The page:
THE COMFORTS OF CAR CAMPING

"Rouge et or". Red and Gold in Arthur's Pass.

“Rouge et or”. Red and Gold in Arthur’s Pass.

It’s been more than five days since I touched the southernmost piece of the Te Araroa, and several since I was in the customary groove of hiking long distances. Yet it’s 9pm and as I type this it feels like hiker midnight, my energy having dwindled when the sun touched the horizon three hours ago. But alas, it’s the way the post-trail adjustment goes.

It’s been a fun week so far, having set off from Christchurch with my friend Annélie (http://anneliegagnon.wordpress.com/), her trunk and backseat filled with the luxury of items, while my small pack sits in it’s own little space on the back seat. With no schedule in particular, we took to the road heading west. Castle Hill was a pure joy, an afternoon spent monkey-ing around. A seemingly out of place landscape of limestone boulders sits just southeast of Arthur’s Pass. Colossal sized nuggets, towers and walls lounge on an otherwise simple landscape of green grass. We strolled below and above, constantly entertained by the bewildering sight. We then headed back to the road and drove up to a free campsite, setting up our tents in a forest of mountain beech. Out came the car-camping supplies, fresh vegetables and a bottle of wine. My thru-hiking supplies have been put aside, at least until we venture up to Abel Tasman and some tracks were eager to hike, IF the weather is good.

Castle Hill. Can you find me in this shot?

Castle Hill. Can you find me in this shot?

After Castle Hill, we took an 1,100-meter hike up to Avalanche Peak. It was a good climb, one that I was still very, very much conditioned for, as I had passed a dozen people on my way up and had reached the summit in 1.5 hours instead of the recommended 3-4 hours. I was very pleased by this as if I had been more than 30 minutes later, as everyone else was, I would have missed out on the exceptional views across the valley, including Crow Glacier and Bealy Spur. By by the afternoon, the weather forecast turned wet and uninviting. Instead of camping, we continued west, driving to the coast where we enjoyed a beautiful sunset on the beach. We split a beer and a small cigar (Annélie’s crazy and awesome idea) and enjoyed the salt-mist kiss our faces.

From there, we drove a bit further, up to a romantically rustic hostel set within a beautiful NZ forest. Te Nikau Retreat is probably the best place a thru-hiker can end up post-trail. Quiet, rejuvenating and simple.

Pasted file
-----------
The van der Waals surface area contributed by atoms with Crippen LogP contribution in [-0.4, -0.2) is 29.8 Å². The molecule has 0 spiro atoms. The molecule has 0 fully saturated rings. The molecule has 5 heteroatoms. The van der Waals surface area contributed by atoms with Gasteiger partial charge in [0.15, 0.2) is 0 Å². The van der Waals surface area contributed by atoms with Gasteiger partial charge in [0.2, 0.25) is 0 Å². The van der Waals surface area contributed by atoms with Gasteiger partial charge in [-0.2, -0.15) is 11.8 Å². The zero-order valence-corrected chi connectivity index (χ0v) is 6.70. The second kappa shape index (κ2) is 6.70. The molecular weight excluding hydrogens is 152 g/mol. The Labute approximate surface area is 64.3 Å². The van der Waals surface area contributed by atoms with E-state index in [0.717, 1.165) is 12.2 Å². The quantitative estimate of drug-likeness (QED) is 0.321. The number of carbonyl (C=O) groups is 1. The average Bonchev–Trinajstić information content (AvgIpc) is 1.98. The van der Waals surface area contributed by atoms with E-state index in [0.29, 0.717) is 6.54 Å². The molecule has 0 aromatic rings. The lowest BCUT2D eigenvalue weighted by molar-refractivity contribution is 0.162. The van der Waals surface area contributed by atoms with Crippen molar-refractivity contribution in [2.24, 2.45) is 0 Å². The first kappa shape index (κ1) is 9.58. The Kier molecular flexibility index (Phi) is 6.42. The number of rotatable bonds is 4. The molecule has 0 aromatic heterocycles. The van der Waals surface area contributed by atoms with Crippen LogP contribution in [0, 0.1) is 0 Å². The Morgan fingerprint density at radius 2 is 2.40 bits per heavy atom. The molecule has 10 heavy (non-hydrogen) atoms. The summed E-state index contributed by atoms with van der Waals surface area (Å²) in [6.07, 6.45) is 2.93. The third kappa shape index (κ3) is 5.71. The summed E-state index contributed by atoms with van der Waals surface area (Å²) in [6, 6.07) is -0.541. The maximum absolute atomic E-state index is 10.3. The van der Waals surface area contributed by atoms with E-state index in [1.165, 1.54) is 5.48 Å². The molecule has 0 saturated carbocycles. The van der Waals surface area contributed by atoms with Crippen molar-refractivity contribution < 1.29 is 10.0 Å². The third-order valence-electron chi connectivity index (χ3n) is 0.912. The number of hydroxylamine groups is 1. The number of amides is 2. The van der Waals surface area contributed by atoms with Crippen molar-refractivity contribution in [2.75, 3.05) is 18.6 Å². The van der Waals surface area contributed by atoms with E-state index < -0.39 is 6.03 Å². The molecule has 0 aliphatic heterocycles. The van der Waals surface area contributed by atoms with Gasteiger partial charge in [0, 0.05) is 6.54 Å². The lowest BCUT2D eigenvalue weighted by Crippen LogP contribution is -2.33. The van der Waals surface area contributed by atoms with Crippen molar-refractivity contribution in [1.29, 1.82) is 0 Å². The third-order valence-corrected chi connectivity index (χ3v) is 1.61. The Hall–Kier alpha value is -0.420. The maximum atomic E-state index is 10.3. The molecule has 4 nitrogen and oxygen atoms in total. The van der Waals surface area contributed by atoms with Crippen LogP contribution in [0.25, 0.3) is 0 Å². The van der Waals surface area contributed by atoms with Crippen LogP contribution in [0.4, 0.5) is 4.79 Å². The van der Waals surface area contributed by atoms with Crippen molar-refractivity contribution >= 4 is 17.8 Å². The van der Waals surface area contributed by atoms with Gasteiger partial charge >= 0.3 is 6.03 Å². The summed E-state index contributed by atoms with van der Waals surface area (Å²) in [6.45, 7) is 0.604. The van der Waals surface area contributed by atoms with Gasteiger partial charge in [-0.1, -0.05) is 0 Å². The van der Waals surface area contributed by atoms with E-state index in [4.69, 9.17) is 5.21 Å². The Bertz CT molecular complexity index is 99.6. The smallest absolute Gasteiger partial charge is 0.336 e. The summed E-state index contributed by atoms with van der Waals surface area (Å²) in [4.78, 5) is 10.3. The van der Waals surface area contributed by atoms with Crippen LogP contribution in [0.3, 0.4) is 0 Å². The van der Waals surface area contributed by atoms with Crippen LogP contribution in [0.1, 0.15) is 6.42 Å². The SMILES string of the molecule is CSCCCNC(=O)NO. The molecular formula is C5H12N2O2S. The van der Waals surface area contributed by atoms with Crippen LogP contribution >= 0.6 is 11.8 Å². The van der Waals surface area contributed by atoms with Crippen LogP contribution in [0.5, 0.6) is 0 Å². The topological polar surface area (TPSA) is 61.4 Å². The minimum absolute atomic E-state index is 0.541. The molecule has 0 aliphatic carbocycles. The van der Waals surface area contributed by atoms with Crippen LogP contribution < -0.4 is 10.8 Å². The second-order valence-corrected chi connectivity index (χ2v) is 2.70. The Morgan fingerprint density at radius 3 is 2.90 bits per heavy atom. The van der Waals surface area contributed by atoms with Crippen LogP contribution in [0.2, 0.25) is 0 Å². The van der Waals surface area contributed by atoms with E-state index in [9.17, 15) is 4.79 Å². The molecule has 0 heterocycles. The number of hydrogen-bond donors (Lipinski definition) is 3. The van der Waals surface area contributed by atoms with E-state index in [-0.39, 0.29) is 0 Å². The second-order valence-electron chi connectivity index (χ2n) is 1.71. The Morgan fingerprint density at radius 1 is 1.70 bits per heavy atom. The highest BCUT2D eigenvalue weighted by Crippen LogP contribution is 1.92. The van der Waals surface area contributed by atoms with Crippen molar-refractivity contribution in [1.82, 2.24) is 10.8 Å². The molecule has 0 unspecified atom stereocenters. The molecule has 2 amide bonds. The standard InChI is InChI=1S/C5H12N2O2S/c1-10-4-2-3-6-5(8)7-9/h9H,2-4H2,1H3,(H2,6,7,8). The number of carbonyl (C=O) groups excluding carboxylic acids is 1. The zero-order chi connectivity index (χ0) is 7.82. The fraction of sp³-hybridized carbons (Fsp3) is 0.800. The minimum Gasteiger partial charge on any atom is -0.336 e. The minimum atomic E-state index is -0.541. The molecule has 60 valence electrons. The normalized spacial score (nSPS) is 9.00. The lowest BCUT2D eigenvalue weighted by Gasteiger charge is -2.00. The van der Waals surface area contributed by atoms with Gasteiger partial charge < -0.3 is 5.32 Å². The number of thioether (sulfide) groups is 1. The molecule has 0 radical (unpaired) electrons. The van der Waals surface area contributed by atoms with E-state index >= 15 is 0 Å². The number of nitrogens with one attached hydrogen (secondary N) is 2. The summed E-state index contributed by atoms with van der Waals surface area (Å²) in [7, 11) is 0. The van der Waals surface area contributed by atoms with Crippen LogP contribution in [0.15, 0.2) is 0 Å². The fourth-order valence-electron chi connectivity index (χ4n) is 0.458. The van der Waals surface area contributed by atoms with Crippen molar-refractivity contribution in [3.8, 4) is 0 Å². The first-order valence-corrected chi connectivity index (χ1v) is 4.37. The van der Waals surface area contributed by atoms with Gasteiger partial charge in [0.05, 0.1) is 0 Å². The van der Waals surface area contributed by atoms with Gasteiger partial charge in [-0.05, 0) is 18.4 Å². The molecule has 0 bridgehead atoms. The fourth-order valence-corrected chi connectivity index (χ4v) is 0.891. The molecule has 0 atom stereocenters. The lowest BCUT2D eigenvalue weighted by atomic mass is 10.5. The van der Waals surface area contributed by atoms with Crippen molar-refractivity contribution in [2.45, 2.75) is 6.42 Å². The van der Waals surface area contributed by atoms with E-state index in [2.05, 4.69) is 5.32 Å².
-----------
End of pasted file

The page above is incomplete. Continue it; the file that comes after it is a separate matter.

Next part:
Another week on the road and then back to the states. Which brings me to answer the question some have been wondering. “Why so soon,” asks Heatha? As some may know, I had considered staying in NZ for a whole year, and if not NZ, then at least abroad. The thing is, I could have done that. I could have found a job here in NZ, befriended a few locals, gazed at some pretty mountains and so on… But it wasn’t what I wanted. It honestly would have felt like I was back at home, just different scenery and a long way away from home. And I would’ve had to spent heaps on warm winter clothes and heaps on finding a place to rent (it’s not cheap here). And I would have been far away from and/or procrastinating things that I really want to do. I want to learn a second language and I want to learn how to play guitar. I want to devote my time to a yoga practice. And I want to have a routine. But here’s the thing…I’m still going to travel….

So what does this all mean? Well, I came up with a plan a few weeks ago, before buying my plane ticket and exchanging emails with Rod, my boss at Patagionia@Bend. He’s stoked to have me return, as am I. In two weeks time, this little travel bug will return to the shop and resume work as the floor supervisor with a crew of peeps I really enjoy being around and a business located in a town that I just can’t stay away from. On the side, when I’m not selling and talkin’ up Patagonia, I’ll also be pouring Hop Valley at some of the upcoming summer events. Then, during the off-season of retail (january and february) and the on-season for travel in the southern hemisphere, and when these legs need a wee bit of a stretch, I’m headed south. Sailing in Mexico. Speaking spanish in South America. Trying not to get bit by poisonous creatures in Australia. That’s three big adventures and three winters, more than enough to keep this mind of mine busy. So… now I ask the question for you Heatha… “Where to?”

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